Most frequently in the case where imports displace domestic production the losers from free trade are a small group of producers, each of whom stands to lose a significant amount. On the other hand, the gainers consist of many consumers who individually gain very small amounts. The gain might be $550,000 split among one million consumers (amounting to 55cents per consumer) while loss might be $500,000 split among 20 producers (amounting to $25,000 per producer). Producers thus have a strong incentive to form a trade association and take up the fight, while most consumers probably don't even know they gain from trade. The fact that the gain here to individual consumers is too small to be noticeable makes them vulnerable to carefully craftedarguments from producers suggesting that free trade is costly rather than beneficial---a proper evaluation of these arguments is not worth individual consumers' time. As a result, most societies frequently end up not only loosing gains from trade, but wasting additional resources in rent seeking activities designed to convince everybody that free trade produces lossesrather than gains.

The gain from trade is an efficiency argument. Throughfree trade, everyone can have more. If we cannot handle thedistribution effects, however, and really make everyone betteroff, is efficiency worth pursuing?Potential efficiency gains and losses appear all over theeconomy, not just in situations involving free vs. restrictedtrade. Every pursuit of an efficiency gain hurts someone,albeit by less than others gain. If potential efficiency gainsare always pursued, most people will gain on some occasions andlose on others. On average nearly everyone will gain. Thosefew who end up in a clearly losing position can be compensated.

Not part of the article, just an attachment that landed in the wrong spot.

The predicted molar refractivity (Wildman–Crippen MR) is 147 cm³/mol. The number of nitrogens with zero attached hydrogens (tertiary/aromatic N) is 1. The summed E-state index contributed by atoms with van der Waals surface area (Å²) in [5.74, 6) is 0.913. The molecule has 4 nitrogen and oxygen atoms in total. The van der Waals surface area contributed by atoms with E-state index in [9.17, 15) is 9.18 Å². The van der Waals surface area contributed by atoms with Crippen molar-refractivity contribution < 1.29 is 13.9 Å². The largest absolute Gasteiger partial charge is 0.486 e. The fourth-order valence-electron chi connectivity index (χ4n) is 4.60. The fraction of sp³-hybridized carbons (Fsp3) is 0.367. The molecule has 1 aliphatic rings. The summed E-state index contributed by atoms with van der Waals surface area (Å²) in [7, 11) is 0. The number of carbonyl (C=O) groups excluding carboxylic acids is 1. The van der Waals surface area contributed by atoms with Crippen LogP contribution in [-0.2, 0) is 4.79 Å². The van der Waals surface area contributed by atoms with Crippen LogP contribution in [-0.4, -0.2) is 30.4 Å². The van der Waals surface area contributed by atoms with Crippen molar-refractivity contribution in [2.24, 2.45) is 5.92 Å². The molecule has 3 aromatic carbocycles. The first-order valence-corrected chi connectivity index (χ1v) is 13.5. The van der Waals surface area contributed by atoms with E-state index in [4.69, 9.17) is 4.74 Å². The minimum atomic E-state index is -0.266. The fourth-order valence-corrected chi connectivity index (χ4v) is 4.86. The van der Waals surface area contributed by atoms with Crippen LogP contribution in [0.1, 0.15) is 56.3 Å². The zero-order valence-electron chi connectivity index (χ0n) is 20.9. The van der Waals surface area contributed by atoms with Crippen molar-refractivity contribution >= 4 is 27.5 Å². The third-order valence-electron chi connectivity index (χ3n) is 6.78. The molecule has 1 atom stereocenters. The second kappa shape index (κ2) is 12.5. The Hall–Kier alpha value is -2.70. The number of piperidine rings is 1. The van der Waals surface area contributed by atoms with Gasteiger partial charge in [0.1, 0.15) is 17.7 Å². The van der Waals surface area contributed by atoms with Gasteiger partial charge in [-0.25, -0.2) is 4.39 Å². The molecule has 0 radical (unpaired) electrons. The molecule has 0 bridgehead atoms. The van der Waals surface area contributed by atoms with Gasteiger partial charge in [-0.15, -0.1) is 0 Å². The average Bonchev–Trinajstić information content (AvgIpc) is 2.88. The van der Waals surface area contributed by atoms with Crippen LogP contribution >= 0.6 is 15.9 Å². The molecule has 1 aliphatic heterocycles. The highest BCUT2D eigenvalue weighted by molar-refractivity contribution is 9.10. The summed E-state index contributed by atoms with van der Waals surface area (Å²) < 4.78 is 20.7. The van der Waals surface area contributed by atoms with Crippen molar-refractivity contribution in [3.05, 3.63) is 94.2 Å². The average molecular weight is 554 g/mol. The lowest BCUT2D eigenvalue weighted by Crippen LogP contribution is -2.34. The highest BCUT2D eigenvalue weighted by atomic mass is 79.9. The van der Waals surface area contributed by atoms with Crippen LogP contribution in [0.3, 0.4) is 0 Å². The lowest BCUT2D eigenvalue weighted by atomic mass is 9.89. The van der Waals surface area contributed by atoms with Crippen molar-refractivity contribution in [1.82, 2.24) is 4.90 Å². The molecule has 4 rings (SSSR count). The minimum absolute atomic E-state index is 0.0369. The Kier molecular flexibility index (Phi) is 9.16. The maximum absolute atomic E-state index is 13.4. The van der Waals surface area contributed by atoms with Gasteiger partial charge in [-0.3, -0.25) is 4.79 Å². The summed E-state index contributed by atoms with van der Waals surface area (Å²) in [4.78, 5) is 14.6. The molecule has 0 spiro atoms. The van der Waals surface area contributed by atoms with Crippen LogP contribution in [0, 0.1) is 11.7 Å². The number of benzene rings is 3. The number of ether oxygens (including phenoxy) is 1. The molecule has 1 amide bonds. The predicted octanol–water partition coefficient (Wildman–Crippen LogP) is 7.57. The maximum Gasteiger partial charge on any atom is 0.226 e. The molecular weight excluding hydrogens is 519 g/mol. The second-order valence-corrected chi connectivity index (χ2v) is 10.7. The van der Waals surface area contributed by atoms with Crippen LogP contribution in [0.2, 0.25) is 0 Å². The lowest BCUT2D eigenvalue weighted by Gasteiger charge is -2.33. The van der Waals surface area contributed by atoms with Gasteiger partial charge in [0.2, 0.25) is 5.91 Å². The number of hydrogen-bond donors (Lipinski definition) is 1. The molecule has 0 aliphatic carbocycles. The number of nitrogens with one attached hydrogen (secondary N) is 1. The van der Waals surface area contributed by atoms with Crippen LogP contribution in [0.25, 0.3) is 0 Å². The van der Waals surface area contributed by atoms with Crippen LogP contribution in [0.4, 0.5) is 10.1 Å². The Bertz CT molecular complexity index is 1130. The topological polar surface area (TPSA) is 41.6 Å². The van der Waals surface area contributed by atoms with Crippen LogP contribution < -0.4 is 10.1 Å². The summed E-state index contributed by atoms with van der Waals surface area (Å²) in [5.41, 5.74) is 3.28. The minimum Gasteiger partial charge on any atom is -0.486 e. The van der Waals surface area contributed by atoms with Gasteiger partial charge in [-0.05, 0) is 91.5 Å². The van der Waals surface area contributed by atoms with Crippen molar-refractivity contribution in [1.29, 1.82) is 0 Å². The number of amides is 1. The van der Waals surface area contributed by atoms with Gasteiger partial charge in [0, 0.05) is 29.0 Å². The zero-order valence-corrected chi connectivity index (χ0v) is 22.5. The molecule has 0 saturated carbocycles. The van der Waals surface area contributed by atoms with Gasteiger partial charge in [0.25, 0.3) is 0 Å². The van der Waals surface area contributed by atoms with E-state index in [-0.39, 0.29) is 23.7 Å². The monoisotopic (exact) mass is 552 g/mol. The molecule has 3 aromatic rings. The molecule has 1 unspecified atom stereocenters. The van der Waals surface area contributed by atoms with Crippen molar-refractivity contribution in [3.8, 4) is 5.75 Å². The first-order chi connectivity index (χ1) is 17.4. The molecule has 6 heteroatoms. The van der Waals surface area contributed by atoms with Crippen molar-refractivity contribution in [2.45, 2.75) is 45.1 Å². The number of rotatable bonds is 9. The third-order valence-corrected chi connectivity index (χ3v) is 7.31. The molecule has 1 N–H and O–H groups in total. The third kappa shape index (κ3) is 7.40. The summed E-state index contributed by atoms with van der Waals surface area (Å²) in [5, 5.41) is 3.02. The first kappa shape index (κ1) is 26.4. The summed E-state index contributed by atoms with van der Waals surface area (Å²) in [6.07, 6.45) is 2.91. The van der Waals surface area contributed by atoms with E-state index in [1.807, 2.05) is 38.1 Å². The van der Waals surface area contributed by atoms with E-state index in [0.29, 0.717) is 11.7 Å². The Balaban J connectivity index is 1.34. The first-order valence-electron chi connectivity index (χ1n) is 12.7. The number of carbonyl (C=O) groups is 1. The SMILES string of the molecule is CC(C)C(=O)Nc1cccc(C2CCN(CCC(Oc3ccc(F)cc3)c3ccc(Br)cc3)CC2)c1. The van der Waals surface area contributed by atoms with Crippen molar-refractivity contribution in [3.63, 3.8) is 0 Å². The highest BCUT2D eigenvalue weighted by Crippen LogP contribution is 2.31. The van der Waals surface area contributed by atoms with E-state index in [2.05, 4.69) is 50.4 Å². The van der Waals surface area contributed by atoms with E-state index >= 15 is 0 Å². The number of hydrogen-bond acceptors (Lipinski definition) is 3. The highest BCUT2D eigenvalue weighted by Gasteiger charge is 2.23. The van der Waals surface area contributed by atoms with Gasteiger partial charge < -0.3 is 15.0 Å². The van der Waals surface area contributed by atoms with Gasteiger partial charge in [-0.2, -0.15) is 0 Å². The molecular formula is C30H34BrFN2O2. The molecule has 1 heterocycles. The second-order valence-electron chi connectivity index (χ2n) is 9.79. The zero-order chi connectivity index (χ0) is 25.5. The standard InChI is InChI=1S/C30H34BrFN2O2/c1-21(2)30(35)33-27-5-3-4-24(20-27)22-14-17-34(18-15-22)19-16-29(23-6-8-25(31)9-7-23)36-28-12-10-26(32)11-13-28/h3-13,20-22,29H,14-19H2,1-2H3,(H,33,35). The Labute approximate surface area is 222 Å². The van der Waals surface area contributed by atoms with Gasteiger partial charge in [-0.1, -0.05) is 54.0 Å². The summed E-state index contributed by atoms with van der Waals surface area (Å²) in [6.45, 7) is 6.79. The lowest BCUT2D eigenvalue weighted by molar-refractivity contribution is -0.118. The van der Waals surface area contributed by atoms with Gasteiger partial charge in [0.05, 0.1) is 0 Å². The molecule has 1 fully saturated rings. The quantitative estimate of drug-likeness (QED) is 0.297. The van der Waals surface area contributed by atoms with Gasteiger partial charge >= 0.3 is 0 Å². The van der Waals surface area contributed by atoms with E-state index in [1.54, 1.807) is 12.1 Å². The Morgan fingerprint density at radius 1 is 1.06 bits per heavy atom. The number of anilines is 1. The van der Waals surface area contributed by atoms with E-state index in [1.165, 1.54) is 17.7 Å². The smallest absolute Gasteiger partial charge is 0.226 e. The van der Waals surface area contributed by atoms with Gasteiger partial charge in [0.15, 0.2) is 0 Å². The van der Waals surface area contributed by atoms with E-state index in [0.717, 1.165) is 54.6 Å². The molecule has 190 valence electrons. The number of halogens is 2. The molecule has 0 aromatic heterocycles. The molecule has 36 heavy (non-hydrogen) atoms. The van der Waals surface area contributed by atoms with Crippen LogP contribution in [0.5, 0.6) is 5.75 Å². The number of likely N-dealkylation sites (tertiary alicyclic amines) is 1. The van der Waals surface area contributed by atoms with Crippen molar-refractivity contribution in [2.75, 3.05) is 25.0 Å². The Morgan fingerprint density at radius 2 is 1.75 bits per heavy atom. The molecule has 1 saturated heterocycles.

Despite this, it is in every individual person's interestto fight hard to preserve those inefficiencies from which he orshe benefits---in each individual circ*mstance a gain is to behad regardless of what happens to everyone else. Unfortunately, a social contract in which we all agree to permit the unfettered pursuit of economic efficiency, in return for a promise of compensation if we happen to be among the few who end up losing significantly on balance, is impossible to enforce.

It is test-time again. As always think about your answers carefully before looking at the ones provided.

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Putting it Together: The Gain From Trade (2024)